There is increasing recognition of the importance of fisheries to development and the need to conserve marine resources, build resilience and improve the livelihoods of coastal communities.
The State of the World Fisheries and Aquaculture (SOFIA) 2022, with the theme ‘Towards Blue Transformation,’ put the value of international trade of fisheries and aquaculture products at $151 billion and the total employed in the primary sector of fisheries and aquaculture at 58.5million, with 21 per cent women.
It, however, notes that the sustainability of marine fishery resources remains a significant concern, with the sustainably fished stocks falling to 64.6 per cent in 2019, a 1.2 per cent decline from 2017.
The United Nations Environment Programme UNEP speaks to the overexploitation and overfishing of global marine fish stocks and the need for a sound regulatory framework and vigorous enforcement for wild capture fisheries.
“The status of marine biodiversity is closely connected to ocean pollution and acidification. About two-thirds of the world’s oceans showed signs of increased human impacts between 2008 and 2013. Goal 14 recognises these broad challenges and seeks conservation and sustainable use of oceans.”
With a Blue Transformation Roadmap 2022 to 2030, the Food and Agriculture Organisation FAO targets elements that would maximise the contribution of aquatic food systems to sustainable development goals.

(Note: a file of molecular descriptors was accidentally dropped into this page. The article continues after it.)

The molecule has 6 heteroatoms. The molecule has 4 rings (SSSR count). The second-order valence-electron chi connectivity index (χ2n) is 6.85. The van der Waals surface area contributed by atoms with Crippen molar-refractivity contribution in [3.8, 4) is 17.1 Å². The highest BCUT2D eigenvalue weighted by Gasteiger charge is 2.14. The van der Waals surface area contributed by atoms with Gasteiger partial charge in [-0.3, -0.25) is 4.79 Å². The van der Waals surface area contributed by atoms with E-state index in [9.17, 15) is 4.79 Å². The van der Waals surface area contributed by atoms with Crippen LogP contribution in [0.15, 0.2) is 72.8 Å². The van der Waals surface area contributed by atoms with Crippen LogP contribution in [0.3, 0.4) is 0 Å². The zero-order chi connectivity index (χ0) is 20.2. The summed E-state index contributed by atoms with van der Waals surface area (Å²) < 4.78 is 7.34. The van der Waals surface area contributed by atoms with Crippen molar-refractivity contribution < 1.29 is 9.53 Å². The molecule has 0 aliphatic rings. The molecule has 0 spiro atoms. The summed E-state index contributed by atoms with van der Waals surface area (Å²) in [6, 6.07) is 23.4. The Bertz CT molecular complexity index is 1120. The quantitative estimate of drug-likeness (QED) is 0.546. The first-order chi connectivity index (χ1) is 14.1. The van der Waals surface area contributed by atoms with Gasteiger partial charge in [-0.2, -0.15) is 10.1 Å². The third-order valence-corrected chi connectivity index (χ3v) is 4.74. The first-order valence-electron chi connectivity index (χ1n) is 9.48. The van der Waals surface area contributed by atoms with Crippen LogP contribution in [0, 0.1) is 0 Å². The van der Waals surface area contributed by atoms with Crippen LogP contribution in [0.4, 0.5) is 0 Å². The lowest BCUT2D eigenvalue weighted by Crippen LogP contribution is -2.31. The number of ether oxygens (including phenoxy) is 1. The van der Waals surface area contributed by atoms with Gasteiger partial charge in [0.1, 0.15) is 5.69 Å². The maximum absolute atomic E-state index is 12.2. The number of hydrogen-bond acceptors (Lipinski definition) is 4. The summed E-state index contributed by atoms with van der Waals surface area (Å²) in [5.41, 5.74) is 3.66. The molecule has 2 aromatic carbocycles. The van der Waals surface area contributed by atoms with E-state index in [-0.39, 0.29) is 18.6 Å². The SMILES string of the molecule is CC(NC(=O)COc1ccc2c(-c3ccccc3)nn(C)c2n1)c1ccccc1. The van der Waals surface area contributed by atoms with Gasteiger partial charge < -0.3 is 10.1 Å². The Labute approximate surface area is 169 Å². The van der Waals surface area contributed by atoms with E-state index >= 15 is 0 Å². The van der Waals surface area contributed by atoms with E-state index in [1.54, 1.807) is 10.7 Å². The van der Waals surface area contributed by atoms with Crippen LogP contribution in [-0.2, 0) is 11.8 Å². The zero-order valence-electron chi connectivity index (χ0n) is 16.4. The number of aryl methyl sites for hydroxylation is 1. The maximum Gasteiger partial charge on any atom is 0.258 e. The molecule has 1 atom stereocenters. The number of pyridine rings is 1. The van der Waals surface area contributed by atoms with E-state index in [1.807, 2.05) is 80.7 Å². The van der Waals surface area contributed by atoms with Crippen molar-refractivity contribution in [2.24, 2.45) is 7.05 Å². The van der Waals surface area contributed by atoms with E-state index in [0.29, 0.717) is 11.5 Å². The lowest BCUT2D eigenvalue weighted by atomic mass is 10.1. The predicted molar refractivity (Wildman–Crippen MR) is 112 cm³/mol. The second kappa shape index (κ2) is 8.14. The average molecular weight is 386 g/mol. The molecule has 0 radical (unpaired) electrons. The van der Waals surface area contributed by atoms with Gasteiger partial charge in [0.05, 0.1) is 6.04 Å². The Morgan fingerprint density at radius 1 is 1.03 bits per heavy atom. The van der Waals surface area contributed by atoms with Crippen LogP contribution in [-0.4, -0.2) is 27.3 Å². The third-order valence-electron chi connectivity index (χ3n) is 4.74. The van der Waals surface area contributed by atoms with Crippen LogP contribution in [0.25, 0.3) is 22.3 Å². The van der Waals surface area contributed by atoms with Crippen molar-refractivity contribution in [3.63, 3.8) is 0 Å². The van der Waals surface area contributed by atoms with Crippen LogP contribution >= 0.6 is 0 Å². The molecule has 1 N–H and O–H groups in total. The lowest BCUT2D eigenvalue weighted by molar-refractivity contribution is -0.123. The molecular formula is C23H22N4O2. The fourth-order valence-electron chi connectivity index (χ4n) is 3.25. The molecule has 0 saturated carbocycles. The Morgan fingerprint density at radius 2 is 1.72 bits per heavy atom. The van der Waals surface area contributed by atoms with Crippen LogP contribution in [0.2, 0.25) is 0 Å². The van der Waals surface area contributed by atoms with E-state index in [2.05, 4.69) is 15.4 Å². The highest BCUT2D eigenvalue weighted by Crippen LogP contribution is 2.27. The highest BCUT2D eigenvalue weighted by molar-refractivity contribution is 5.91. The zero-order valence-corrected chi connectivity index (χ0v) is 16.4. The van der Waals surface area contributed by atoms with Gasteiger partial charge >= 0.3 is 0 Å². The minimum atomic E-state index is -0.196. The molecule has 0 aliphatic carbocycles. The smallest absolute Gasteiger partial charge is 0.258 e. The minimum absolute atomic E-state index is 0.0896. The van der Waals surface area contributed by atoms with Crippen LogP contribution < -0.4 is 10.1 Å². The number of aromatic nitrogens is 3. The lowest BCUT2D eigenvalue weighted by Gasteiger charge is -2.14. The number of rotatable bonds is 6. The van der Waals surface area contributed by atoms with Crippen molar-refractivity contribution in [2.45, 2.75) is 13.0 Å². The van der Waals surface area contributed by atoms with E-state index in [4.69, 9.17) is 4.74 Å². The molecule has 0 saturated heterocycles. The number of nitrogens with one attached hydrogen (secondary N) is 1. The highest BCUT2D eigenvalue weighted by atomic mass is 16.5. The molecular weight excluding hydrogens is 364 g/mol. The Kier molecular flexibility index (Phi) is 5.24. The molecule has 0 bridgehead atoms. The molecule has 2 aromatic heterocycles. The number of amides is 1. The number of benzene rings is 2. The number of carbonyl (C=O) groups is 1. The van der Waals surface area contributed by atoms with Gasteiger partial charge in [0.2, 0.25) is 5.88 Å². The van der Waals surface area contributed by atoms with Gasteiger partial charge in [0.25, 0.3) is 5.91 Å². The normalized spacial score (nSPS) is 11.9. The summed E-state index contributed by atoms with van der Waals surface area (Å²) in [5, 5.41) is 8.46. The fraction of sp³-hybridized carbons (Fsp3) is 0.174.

“The Blue Transformation Roadmap recognises the importance of aquatic food systems as drivers of employment, economic growth, social development and economic recovery, which all underpin the SDGs,” says FAO.
“It also recognises the need to support the 2030 Agenda through transformation to more efficient, inclusive, resilient and sustainable aquatic food systems for better production, better nutrition, a better environment and a better life, leaving no one behind.”
AFRICAN BLUE ECONOMY
The African Union’s Agenda 2063 acknowledges the critical role ocean plays as a catalyst for socioeconomic transformation, noting the blue economy as ‘Africa’s Future.’
According to the African Development Bank Group, Africa’s marine capture fisheries production currently stands at 7 million tonnes.
“It has increased in recent years thanks to the strong resurgence of West Africa small pelagic catches and a return to normality in the Indian Ocean following the end of Somalian piracy, ” it explains.
“The marine fish supply is increasing, but the current growth is at a rate that cannot match the increasing population per capita consumption demand.”
AFDB points out, “with the African population expected to reach 1.7 billion in 2030 and 2.5 billion in 2050, feeding the population at today’s level of per capita consumption (7.5kg/capita/year from marine fisheries) will require 13 million tonnes of marine fish in 2030 and almost 19million tonnes in 2050.
It adds that much change is required in both ecosystem capacity enhancement and capture and valorisation method improvement to reach the targets.
“Fisheries policies, institutional structures and the skills base of fisheries agencies in many African countries have been heavily influenced by a historical focus on production and revenue maximisation year after year, driven by the need to generate cash for the national treasury with little or no reference to resource productivity and sustainability. The approach had led to overexploitation of most of the major fish resources.”